There are plenty of boat noodles to be had in Thaitown, but the return of Lawan Bhanduram, the original owner of Ord Noodle on Hollywood Boulevard, has created quite a stir. After selling her acclaimed restaurant in 2008, Ms. Bhanduram left East Hollywood for Panorama City, leaving Sapp Coffee Shop to rule the boat noodle roost. Now that Ord (Ms. Bhanduram’s Thai nickname) is back in her old stomping grounds, the title of L.A.’s best boat noodles is once again up for grabs.
The cozy noodle shack was packed with local Thais slurping with gusto when The Astronomer and I, along with our friend Shay, arrived. We grabbed three open seats beneath the gold framed, three foot tall glamour shot of the proprietress. A plaque beneath the portrait read, “I’m not bossy, I just have better ideas.” The tastefully appointed room indicated that this place was gonna be good. Wink wink.
Shay and I immediately ordered two tall glasses of Thai iced tea. The drink was creamy, sweet enough, and the perfect complement to Ord’s fiery foods.
The Astronomer requested that we begin with a green papaya salad, one of his favorite foods from our Bangkok travels. Dotted with toasted peanuts and salty dried shrimps, the salad was incredibly fresh and well-balanced between the herbs and acid. The medium spice level was hot enough to impart beads of sweat on our upper lips.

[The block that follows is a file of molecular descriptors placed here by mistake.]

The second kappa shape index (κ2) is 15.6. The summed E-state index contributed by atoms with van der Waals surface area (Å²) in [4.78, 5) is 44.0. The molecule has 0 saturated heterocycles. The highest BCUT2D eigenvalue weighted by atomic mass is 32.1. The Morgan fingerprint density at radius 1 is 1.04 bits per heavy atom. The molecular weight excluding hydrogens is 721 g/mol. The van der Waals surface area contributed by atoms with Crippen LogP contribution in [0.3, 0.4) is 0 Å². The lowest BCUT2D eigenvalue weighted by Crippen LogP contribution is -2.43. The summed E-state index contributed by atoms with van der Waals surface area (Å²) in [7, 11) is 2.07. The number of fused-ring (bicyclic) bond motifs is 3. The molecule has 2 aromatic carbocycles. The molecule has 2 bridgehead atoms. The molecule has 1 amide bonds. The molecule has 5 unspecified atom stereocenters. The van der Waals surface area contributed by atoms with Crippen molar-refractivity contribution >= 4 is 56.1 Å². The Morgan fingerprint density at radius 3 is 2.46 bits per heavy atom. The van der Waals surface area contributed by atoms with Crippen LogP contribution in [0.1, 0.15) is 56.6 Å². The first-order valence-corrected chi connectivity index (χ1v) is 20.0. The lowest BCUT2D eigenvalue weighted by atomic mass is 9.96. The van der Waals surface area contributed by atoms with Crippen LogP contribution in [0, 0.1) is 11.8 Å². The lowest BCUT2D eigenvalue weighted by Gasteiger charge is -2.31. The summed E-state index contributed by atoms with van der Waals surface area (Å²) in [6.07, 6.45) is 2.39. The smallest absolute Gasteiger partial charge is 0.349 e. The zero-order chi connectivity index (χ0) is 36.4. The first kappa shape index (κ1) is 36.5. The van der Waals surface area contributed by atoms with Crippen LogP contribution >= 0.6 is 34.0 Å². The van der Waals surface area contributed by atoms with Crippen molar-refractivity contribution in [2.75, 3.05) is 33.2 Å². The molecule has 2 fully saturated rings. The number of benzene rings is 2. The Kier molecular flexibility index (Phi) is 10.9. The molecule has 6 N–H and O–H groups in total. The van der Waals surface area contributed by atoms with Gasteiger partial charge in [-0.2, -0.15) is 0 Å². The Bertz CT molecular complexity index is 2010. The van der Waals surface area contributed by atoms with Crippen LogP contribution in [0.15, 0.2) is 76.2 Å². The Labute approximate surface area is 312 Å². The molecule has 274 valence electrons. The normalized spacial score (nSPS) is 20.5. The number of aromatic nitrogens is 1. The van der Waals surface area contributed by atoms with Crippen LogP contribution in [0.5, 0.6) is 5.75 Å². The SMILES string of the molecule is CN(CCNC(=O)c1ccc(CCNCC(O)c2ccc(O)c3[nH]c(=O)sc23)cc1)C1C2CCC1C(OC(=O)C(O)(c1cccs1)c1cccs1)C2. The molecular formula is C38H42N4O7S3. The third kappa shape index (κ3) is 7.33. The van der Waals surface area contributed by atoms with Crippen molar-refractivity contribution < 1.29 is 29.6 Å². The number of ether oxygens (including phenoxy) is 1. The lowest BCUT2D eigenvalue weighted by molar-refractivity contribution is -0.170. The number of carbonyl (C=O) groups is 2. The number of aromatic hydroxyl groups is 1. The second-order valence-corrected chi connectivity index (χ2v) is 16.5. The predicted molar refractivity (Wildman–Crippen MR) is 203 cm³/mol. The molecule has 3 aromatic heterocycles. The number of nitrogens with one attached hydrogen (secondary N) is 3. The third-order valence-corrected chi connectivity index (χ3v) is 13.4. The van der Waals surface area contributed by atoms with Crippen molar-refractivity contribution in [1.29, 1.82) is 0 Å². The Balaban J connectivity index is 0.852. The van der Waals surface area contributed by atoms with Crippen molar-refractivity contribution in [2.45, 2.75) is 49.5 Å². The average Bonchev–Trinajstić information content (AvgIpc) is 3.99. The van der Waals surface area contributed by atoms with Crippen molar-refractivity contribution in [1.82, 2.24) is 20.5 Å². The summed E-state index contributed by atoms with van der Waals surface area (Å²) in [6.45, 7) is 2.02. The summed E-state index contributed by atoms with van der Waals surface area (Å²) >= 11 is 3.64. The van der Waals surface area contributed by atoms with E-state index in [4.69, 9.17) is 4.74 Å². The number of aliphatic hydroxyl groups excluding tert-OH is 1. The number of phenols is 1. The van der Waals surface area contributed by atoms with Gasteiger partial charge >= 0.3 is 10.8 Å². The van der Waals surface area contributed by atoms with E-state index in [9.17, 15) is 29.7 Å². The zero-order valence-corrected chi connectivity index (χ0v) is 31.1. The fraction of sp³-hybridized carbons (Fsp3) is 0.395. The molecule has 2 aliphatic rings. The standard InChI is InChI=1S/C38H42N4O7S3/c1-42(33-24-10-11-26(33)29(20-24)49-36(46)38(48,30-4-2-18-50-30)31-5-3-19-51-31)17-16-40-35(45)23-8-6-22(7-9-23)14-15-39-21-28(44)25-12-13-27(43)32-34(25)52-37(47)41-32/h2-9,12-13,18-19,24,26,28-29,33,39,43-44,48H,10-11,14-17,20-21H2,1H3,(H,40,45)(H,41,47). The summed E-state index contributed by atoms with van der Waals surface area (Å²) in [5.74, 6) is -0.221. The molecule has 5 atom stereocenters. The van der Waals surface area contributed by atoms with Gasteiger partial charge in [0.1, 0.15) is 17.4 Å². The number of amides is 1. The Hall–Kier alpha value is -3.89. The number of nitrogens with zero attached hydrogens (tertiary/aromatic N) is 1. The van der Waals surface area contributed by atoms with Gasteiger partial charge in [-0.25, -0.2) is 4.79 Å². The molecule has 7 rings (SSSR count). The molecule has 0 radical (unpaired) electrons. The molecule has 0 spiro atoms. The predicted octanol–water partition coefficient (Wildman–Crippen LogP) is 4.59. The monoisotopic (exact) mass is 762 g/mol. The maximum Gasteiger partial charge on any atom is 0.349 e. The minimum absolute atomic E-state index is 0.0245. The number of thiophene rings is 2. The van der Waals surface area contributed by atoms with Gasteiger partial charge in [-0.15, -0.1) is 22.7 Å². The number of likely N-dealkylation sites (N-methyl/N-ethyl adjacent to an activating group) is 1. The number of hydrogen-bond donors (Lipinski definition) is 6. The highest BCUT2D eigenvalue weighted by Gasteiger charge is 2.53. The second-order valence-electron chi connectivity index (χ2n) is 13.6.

Ord’s famous boat noodles arrived next. The beef variety included thin slices of meat, squeaky meatballs, and my personal favorite, tender tripe. According to Austin Bush, an American expat residing in Thailand, kwaytiao reua or “boat noodles” are so called because they used to be sold from small boats along canals and rivers. These days, the dish is served from landlocked boats since most of Bangkok’s canals have been converted into streets.
The bowl of Ord’s boat noodles was everything I hoped it would be—intensely flavorful, slightly funky, and deeply satisfying. The dark brown broth, which contained a hefty splash of pig’s blood, was brimming with a melange of spices like cinnamon and clove. This noodle soup is the complete package.
The boat noodles were followed by pork sparerib noodles. Served with thin rice noodles, ground pork, and pork rinds, this clear-brothed soup packed a surprisingly powerful punch. Though not as in-your-face as its cousin the boat noodles, the sparerib noodles were definitely mighty fine.
At the suggestion of the lovely Ms. Barbara Hansen, we also ordered khao kanah mu grob, rice with Chinese broccoli, crispy pork, and a fried egg. The sweetly marinaded pork was just what we needed after two chili-laced soups and one very spicy salad. The abundance of garlic and the meat’s unique texture really made this dish fantastic.
Next stop, Sapp Coffee Shop.
5301 Sunset Boulevard, #8
Los Angeles, CA 90027